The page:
Lori Drew’s lawyers seek to toss cyber-bully case October 22, 2008Posted by cyberpatrol in Anonymous, cyberbullying, cybercrime, cyberterrorism, myspace.
Tags: Anonymous, lori drew, megan meier, myspace
Lawyers representing Lori Drew, the mother who is accused of using the social networking site MySpace to help cyber-bully a teen who then killed herself, filed a motion Monday seeking to throw out the indictment against her.
Prosecutors said Drew and others schemed in 2006 to humiliate Megan Meier, 13, a neighbor in Dardenne Prairie, using a fake teenage boy’s identity on MySpace.
Megan was first a friend, then a “rival” of Drew’s daughter, prosecutors have said.
Federal and state prosecutors in the St. Louis area said they found no charge to apply against Drew, but the U.S. attorney’s office in Los Angeles, where MySpace is based, obtained indictments accusing her of one count of conspiracy and three counts of illegally accessing protected computers.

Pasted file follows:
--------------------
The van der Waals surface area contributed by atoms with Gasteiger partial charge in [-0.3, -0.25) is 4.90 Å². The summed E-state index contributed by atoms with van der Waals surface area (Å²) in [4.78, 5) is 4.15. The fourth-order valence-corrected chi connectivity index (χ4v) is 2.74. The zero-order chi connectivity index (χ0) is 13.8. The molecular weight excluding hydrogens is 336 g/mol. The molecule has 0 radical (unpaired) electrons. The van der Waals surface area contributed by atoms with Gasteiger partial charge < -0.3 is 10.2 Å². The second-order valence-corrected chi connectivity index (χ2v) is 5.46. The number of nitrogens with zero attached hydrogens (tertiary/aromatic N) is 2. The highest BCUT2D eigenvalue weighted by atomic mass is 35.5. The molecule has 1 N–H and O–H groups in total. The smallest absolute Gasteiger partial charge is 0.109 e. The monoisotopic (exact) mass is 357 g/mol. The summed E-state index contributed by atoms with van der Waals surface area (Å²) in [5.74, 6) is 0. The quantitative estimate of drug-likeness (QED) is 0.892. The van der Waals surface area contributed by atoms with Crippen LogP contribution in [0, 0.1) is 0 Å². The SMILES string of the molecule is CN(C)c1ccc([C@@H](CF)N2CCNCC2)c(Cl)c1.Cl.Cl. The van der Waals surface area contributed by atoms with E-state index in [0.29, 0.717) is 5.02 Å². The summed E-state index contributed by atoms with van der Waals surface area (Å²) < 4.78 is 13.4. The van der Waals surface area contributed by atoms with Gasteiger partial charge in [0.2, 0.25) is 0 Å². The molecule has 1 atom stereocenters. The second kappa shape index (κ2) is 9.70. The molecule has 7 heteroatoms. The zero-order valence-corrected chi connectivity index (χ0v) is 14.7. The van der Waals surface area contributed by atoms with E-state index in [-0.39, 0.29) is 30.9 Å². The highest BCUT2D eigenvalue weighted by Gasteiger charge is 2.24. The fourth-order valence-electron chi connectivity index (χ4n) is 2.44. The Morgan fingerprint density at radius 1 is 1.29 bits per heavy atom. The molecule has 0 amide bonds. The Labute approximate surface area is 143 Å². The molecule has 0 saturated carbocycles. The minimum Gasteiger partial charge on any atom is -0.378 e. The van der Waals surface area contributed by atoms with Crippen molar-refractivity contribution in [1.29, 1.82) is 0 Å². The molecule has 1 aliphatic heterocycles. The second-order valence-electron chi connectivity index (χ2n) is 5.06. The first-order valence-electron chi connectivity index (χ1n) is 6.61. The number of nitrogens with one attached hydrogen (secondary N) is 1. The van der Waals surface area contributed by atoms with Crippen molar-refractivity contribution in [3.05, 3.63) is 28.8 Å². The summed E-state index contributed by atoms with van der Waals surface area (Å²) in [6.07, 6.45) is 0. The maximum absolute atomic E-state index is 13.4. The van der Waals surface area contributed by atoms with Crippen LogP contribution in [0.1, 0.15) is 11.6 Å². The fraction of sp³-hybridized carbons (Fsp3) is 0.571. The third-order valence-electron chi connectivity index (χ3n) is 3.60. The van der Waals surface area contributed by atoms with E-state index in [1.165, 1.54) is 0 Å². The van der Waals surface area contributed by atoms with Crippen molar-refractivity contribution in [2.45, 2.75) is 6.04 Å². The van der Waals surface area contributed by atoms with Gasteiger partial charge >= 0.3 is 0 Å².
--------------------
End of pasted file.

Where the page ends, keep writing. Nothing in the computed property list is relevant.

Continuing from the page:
Prosecutors say Drew violated MySpace’s terms of service, which prohibit lying when registering, soliciting information from someone under 18 and harassing other users.
In the motion filed Monday, her attorneys argue that the government must do more than simply allege that the terms of service were violated.
“The fatal flaw in the government’s case is that MySpace knew perfectly well at all time exactly what it was doing,” the motion says. “MySpace knew that it was providing an account to users who might or might not comply with the Terms of Service. Most users violate Terms of Service frequently, as MySpace is surely aware.”
Drew’s attorneys also argue that the Computer Fraud and Abuse Act, which Drew is accused of violating, should not be used to punish “everything bad that happens on the Internet.” They also contend the indictment should be tossed because no theft was committed and the law Drew is being charged under requires a theft, as well as that recent legislation implies the law does not apply when the defendant and victim are in the same state.
It was not clear late Monday when a judge could rule on the motion.